Friday, April 15, 2011

TdA Stage 71. The Breakfast Club.

96km. Livingstone to Kasane.
With just a short stage today, a few of us couldn't resist the temptation to turn an 81km journey into a 97km adventure and head back to the Royal Livingstone for the breakfast buffet.
Cappucino. Eggs benedict. Four different types of stinky cheese. Fresh pastries. These kinds of breakfasts just don't happen at bush camp.
One of the cool things at the Royal Livingstone is that a fair amount of wildlife wander the grounds; giraffe, zebra, antelope, monkeys (and not the mangey kind). We watched as one monkey grabbed some food from a briefly abandoned plate at another table. Dennis decided to teach the monkey a lesson and chased it down. Meanwhile, another monkey was already positioned to move in on Dennis's plate of food. These monkeys were smart and I have a feeling that this little routine is a daily occurrence.
Coming back to find that his food had been taken, Dennis lamented 'I can't believe that I got screwed by a monkey'. That might go down as one of the quotes of the trip.
We grazed the breakfast buffet table at the Royal Livingstone for two hours before finally getting the show on the road, then took a leisurely pace to the border, making up games along the way. 'Hide in the Bush and Surprise the Next Rider' was a fun game until Steve almost landed on his face after slipping on the gravel as he leaped from one bush. Then it was on to a High Cadence Competition. Paul won this one by briefly breaking through 180rpm. Ah, the breakfast club. I hope that we ride together again!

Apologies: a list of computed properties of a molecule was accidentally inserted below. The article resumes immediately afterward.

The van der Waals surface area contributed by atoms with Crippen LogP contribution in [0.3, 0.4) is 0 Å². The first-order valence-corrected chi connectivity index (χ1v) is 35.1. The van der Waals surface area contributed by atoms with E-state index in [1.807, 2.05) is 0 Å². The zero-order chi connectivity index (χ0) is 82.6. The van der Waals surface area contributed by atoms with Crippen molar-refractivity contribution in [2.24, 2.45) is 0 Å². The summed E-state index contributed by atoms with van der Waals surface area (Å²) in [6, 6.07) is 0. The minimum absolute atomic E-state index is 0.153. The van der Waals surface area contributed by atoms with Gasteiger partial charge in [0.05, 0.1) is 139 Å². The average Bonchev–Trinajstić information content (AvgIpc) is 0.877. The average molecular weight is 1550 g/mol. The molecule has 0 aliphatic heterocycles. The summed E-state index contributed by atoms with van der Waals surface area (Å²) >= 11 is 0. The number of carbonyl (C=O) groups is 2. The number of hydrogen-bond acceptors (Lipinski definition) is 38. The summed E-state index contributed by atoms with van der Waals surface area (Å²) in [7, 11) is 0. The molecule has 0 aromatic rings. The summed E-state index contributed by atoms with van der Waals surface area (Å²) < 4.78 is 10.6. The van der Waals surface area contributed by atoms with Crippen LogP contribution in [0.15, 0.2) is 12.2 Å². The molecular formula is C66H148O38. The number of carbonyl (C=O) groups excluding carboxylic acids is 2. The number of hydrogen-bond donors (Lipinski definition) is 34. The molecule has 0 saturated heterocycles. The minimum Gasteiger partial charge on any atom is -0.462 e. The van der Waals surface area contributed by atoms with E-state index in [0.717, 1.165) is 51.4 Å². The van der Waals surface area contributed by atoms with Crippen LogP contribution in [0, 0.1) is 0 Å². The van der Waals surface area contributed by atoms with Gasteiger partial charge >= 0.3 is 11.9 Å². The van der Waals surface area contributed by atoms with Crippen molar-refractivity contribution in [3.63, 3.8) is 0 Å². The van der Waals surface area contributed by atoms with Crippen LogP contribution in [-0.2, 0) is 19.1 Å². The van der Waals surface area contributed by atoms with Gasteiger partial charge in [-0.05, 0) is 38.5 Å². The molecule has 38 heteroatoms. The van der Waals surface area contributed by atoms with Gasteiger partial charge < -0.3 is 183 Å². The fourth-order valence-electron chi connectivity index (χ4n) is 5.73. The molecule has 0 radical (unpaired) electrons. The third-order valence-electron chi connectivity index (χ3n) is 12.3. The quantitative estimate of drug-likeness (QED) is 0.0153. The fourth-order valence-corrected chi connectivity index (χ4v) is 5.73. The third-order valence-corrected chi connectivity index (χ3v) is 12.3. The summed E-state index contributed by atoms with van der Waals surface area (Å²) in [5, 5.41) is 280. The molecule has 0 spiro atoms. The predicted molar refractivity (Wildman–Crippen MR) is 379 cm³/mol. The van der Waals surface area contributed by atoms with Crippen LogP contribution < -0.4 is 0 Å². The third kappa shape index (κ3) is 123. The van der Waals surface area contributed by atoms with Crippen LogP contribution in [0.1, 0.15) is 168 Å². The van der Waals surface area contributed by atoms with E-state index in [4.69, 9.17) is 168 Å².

Our adventures turned out to be childsplay compared with Ram and Alice who got charged by an elephant at the side of the road. Thankfully, nobody was hurt.
As we approached the border, which is marked by a ferry terminal, there were cargo trucks were staging a protest. Two of the three ferries that provide the means to cross this border are out of service and each ferry can only take one large truck per crossing, a line-up had developed to the point where there is a five day wait for big trucks to cross. Somehow our trucks had sneaked through early in the morning, which is what I assume triggered the protest. Several kilometres of 18-wheelers parked diagonally across the road to deliberately block traffic made for an amusing zig zag by bicycle to the border.
I find it shocking that this type of bottleneck for transportation and trade in the south. The crossing is not long, but it passes the corners of four countries (Zimbabwe, Botswana, Zambia and Namibia), which has complicated negotiations for the construction of a real solution like a bridge to open up transport and trade across this border.


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